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ERIC Number: ED231020
Record Type: RIE
Publication Date: 1983-Apr-14
Pages: 28
Abstractor: N/A
Reference Count: 0
Some Relationships between Administrators' Opinions and Teachers' Quitting Behavior in an Urban Public School System.
Croft, John C.; And Others
To examine the impact of administrators' opinions on teacher quitting behavior, this document constructs a model using seven categories: (1) "actor traits," a teacher's personal characteristics; (2) "building characteristics," aspects of the work setting; (3) "investments/options," commitment factors such as years on the job and translatability of skills to other employment; (4) "satisfaction/solidarity," commitment factors such as the intrinsic meaningfulness of a job and a sense of collegiality with coworkers; (5) teachers' perception of administrative style, involving faculty evaluation, academic support, and school-community relations; (6) role alienation, as through a sense of powerlessness or isolation; and (7) "role exit," or quitting. Of 7,000 questionnaires, testing 12 hypotheses, that were sent to staff members in a large southwestern public school district, 3,389 were returned and usable. Results--presented in nine tables and two diagrams indicating correlations among variables drawn from the seven categories--provide little support for the view that principals' attitudes are the most decisive factor in teacher quitting behavior. In those relatively few cases where teachers do quit, considerations such as investments/options and causes of role alienation over which principals have little control are more influential than discrepancies between teachers' and administrators' perceptions of administrative style. A bibliography is included. (JBM)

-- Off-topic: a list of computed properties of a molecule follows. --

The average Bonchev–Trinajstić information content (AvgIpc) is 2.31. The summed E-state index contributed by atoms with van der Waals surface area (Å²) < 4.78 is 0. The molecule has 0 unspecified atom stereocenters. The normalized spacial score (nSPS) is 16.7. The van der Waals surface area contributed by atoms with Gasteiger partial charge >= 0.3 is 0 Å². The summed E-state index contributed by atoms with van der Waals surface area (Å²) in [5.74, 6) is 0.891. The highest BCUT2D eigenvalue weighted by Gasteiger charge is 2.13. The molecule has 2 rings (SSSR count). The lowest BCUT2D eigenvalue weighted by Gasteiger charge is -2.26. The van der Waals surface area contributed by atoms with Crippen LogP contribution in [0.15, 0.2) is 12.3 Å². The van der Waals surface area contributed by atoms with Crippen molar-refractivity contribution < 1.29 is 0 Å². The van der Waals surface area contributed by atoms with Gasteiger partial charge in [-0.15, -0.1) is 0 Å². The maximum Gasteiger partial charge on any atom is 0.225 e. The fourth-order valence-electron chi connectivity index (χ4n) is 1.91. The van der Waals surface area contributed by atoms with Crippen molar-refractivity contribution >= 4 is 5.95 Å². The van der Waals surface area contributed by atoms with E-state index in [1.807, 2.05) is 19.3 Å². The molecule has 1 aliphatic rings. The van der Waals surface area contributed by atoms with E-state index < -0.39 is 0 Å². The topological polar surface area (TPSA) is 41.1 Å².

Publication Type: Speeches/Meeting Papers; Reports - Research
Education Level: N/A
Audience: N/A
Language: English
Sponsor: N/A
Authoring Institution: N/A
Note: Paper presented at the Annual Meeting of the American Educational Research Association (Montreal, Quebec, Canada, April 11-15, 1983).